Theodore the Recruit: Faithful New Soldier VS. Apostate Emperor

Greatmartyr Theodore the Recruit. Visoki Decani Monastery. Serbia. Kosovo. The fourteenth century Greatmartyr Theodore the Recruit. Visoki Decani Monastery. Serbia. Kosovo. The fourteenth century     

On the Saturday of the first week of Great Lent, liturgical hymns give us a new confirmation of the fact that a reasonable fast is pleasing to God and that those who keep the fast are under His special protection. And today’s Gospel lesson warns us that fasting and other religious duties are not an end in themselves and make sense as long as they help us live normal lives and work for the good of our families and our society, and do not prevent us from this. The sabbath was made for man, and not man for the sabbath (Mk. 2:27). That is why at the end of the first strict week of Great Lent we read in the Gospel how Jesus Christ and His disciples “violated” the Sabbath law, thus provoking the (formally justified) rebukes from the Scribes and Pharisees—these great fasters and zealous adherents of the Law of Moses. On the same Saturday the Orthodox Church thankfully commemorates holy Greatmartyr Theodore the Recruit, who was martyred in the early fourth century in the period of the last great persecution of Christians. The first Sunday of Great Lent was once popularly known as “St. Theodore’s Sunday” in old Russia.

According to his Life, St. Theodore was a soldier from the city of Amasea in the Pontus region on the coast of the Black Sea in Asia Minor. His other name, “Recruit”, indicates his military rank—he was a new soldier (as opposed to “Stratelates”—“Commander”), who was mainly responsible for guard duty. For his refusal to bow down before the idols, St. Theodore was tortured and condemned to execution by burning. This took place in 306 A.D. under the Roman Emperor Galerius (305—311). St. Theodore’s body, which was not damaged by fire, was buried in the town of Euchaita near Amasea. Afterwards his relics were translated to Constantinople; his head is still kept in the Italian town of Gaeta. His fixed feast day is on February 17/March 2.

Soon after St. Theodore’s martyrdom, Christianity became a legalized religion (from 313 A.D.), and the Roman Emperors beginning from St. Constantine the Great (306—337) were Christians. However, 361 saw the accession to power of Julian, Constantine’s nephew, who over his short reign became notorious for his apostasy and an attempt to reintroduce paganism and idol-worship into the Empire. For this he was called “Julian the Apostate”, or “Anaclete”.

In 362, desiring to mock the Christians, Julian ordered the governor of Constantinople to sprinkle all the food in the markets secretly with blood from sacrifices to idols throughout Great Lent. Thus he meant to get Christians involved in pagan idol-worship without their knowledge and thus bring all their Lenten spiritual labors to naught. Then St. Theodore the Recruit appeared in a vision to Archbishop Eudoxius of Constantinople and commanded him to announce to the Christians that they should not buy any food in the markets. Warned by their archpastor, the faithful had to use their own reserve supplies of food, mainly boiled wheat. In commemoration of this event, the Orthodox Church still honors the memory of St. Theodore the Recruit on the first Saturday of Great Lent.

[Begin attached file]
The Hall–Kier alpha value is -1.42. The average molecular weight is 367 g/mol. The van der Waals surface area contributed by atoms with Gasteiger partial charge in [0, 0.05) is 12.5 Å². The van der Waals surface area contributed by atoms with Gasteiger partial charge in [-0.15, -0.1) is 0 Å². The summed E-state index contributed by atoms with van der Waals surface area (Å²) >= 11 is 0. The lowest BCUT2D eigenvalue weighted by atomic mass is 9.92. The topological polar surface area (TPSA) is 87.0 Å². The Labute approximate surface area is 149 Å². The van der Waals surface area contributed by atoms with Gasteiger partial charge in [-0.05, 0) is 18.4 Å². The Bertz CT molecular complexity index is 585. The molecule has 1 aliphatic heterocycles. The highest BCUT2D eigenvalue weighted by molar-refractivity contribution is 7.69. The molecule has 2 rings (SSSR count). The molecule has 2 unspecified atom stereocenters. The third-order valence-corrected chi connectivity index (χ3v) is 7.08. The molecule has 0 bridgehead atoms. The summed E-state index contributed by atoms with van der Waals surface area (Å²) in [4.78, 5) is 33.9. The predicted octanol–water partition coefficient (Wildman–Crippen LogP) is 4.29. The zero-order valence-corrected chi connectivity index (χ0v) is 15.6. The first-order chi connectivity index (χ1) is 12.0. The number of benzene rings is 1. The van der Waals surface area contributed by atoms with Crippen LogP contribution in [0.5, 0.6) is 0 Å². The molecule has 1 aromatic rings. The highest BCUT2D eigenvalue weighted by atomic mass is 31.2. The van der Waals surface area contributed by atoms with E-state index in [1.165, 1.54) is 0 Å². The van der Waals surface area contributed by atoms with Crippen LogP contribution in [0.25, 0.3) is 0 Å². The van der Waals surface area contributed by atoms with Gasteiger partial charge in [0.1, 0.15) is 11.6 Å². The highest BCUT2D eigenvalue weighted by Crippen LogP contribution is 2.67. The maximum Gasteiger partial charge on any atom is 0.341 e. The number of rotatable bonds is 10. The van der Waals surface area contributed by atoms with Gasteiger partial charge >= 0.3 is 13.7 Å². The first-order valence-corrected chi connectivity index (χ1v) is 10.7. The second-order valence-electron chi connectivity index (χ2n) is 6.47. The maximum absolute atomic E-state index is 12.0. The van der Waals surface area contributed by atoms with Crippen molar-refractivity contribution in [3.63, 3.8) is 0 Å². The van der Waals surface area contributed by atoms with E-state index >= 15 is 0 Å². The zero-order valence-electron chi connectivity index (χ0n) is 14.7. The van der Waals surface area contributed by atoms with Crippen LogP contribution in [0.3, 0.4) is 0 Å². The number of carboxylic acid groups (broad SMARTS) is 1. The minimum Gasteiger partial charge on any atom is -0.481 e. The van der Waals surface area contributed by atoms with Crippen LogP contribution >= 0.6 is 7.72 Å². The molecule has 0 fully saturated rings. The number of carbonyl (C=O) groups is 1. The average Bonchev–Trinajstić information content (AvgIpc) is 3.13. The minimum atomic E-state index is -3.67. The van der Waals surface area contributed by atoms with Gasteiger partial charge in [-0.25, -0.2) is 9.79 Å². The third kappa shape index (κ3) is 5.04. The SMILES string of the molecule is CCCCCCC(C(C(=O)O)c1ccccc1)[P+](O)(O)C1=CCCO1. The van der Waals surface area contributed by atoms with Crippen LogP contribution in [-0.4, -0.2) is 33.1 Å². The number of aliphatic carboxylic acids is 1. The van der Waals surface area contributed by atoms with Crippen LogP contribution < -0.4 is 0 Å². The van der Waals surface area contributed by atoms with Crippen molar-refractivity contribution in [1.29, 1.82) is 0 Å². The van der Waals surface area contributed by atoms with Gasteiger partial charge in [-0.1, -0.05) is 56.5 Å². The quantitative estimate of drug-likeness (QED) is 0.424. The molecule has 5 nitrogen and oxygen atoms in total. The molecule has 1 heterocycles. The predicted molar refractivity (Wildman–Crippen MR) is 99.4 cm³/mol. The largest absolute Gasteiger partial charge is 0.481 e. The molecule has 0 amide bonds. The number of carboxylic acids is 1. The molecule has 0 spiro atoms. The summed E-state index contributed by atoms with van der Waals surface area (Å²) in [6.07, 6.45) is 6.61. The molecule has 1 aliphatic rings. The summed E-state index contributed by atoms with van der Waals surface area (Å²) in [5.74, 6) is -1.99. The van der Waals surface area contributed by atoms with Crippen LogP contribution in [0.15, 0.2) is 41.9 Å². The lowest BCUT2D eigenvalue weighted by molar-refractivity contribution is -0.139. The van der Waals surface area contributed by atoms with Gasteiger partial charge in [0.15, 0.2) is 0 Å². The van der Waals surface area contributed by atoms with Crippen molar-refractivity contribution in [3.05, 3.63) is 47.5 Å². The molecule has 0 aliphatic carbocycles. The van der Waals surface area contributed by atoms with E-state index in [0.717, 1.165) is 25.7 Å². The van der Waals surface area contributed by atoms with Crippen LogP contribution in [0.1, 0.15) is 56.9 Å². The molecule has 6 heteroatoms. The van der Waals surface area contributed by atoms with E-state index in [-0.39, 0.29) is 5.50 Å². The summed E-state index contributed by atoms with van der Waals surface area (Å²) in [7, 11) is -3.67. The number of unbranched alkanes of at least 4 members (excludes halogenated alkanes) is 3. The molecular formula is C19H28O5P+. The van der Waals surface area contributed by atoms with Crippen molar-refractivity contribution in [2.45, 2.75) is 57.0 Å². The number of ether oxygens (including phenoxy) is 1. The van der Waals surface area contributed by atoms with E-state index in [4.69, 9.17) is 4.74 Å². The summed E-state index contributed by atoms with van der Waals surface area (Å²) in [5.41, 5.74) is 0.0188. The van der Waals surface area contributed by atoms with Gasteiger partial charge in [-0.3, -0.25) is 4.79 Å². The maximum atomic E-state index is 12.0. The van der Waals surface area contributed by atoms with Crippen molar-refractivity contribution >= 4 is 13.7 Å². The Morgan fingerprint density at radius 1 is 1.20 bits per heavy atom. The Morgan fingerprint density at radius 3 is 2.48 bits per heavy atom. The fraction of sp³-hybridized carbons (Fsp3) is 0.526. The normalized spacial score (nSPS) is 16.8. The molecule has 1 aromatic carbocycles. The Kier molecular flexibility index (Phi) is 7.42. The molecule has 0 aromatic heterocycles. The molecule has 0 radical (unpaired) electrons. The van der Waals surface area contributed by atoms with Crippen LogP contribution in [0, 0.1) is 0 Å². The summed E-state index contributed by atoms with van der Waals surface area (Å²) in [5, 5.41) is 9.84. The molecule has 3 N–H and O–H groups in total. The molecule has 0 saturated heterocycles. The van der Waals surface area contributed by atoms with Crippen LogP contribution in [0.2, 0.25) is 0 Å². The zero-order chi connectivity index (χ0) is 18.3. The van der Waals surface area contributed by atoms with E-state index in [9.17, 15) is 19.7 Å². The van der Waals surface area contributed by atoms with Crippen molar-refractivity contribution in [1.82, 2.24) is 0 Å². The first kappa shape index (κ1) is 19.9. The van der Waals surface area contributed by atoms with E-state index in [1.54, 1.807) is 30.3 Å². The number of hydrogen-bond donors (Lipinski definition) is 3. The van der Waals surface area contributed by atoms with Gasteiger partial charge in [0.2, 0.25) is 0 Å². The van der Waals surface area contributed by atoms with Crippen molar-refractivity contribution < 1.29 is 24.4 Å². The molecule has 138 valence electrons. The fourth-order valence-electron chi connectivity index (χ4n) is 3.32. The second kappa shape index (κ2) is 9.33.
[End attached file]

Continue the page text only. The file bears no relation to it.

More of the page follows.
Holy Greatmartyrs Theodore Stratelates and Theodore the Recruit. Stavronikita Monastery, Mt. Athos, Greece. The sixteenth century Holy Greatmartyrs Theodore Stratelates and Theodore the Recruit. Stavronikita Monastery, Mt. Athos, Greece. The sixteenth century     

The appearance of Greatmartyr Theodore demonstrates his special intercession, because he appeared to Archbishop Eudoxius on his feast-day (in 362 Pascha was celebrated on March 31, and the first Sunday of Great Lent fell on February 17). Thus, in addition to February 17, his fixed feast-day in the February Menaion, the Church has created another feast day for him in the movable Lenten Triodion. “Since that time even unto this day, by renewing the miracle, we honor with kolyva [boiled wheat, sweetened with dried fruits] the great Theodore, so that the memory of the martyr’s feat fade not” (Synaxarion of the Canon to the saint at Matins of the Saturday of the First week of Lent).

The greatmartyr’s commemoration in the Lenten Triodion signified the triumph of Orthodoxy over the perfidy of paganism. In the ninth century, the celebration of the triumph of Orthodoxy over iconoclasm was introduced for the first Sunday of Great Lent, and the feast of Greatmartyr Theodore the Recruit was moved to the previous day. But the idea of the first Sunday of Great Lent was not forgotten, and now it is the feast of the Triumph of Orthodoxy.

Yuri Ruban, Ph.D in History, Ph.D in Theology
Translated by Dmitry Lapa

Neskuchny Sad


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